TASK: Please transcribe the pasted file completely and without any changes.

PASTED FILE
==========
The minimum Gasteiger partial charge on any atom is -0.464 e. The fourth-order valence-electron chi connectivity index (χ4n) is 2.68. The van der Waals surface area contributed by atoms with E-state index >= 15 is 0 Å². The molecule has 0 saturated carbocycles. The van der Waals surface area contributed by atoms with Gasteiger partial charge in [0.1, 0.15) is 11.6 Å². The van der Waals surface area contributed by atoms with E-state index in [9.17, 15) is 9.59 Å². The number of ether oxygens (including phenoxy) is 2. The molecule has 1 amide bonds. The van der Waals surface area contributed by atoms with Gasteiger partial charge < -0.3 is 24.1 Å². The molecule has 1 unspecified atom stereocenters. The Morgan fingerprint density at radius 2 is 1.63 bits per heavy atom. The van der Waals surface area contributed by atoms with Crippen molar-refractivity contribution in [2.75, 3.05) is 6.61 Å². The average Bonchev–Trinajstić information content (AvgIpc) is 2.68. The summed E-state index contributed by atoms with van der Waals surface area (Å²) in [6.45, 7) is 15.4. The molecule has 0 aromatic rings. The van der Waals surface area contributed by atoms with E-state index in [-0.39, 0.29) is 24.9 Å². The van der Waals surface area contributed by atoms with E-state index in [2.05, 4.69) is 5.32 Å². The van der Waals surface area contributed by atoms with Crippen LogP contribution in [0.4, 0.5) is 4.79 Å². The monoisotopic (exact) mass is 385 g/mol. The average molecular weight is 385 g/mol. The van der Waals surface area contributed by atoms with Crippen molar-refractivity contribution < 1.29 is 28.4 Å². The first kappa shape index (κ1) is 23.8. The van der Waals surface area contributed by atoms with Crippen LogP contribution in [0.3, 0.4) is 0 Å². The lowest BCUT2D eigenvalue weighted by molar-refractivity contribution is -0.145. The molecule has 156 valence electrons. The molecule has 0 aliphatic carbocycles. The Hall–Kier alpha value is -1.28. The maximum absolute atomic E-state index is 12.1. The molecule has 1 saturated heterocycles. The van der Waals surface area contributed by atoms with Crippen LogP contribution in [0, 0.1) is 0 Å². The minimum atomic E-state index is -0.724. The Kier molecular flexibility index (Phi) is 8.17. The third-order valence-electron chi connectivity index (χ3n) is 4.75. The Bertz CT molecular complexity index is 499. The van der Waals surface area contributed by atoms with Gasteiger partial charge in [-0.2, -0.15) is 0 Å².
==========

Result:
The minimum Gasteiger partial charge on any atom is -0.464 e. The fourth-order valence-electron chi connectivity index (χ4n) is 2.68. The van der Waals surface area contributed by atoms with E-state index >= 15 is 0 Å². The molecule has 0 saturated carbocycles. The van der Waals surface area contributed by atoms with Gasteiger partial charge in [0.1, 0.15) is 11.6 Å². The van der Waals surface area contributed by atoms with E-state index in [9.17, 15) is 9.59 Å². The number of ether oxygens (including phenoxy) is 2. The molecule has 1 amide bonds. The van der Waals surface area contributed by atoms with Gasteiger partial charge < -0.3 is 24.1 Å². The molecule has 1 unspecified atom stereocenters. The Morgan fingerprint density at radius 2 is 1.63 bits per heavy atom. The van der Waals surface area contributed by atoms with Crippen molar-refractivity contribution in [2.75, 3.05) is 6.61 Å². The average Bonchev–Trinajstić information content (AvgIpc) is 2.68. The summed E-state index contributed by atoms with van der Waals surface area (Å²) in [6.45, 7) is 15.4. The molecule has 0 aromatic rings. The van der Waals surface area contributed by atoms with E-state index in [-0.39, 0.29) is 24.9 Å². The van der Waals surface area contributed by atoms with E-state index in [2.05, 4.69) is 5.32 Å². The van der Waals surface area contributed by atoms with Crippen LogP contribution in [0.4, 0.5) is 4.79 Å². The monoisotopic (exact) mass is 385 g/mol. The average molecular weight is 385 g/mol. The van der Waals surface area contributed by atoms with Crippen molar-refractivity contribution < 1.29 is 28.4 Å². The first kappa shape index (κ1) is 23.8. The van der Waals surface area contributed by atoms with Crippen LogP contribution in [0.3, 0.4) is 0 Å². The lowest BCUT2D eigenvalue weighted by molar-refractivity contribution is -0.145. The molecule has 156 valence electrons. The molecule has 0 aliphatic carbocycles. The Hall–Kier alpha value is -1.28. The maximum absolute atomic E-state index is 12.1. The molecule has 1 saturated heterocycles. The van der Waals surface area contributed by atoms with Crippen LogP contribution in [0, 0.1) is 0 Å². The minimum atomic E-state index is -0.724. The Kier molecular flexibility index (Phi) is 8.17. The third-order valence-electron chi connectivity index (χ3n) is 4.75. The Bertz CT molecular complexity index is 499. The van der Waals surface area contributed by atoms with Gasteiger partial charge in [-0.2, -0.15) is 0 Å².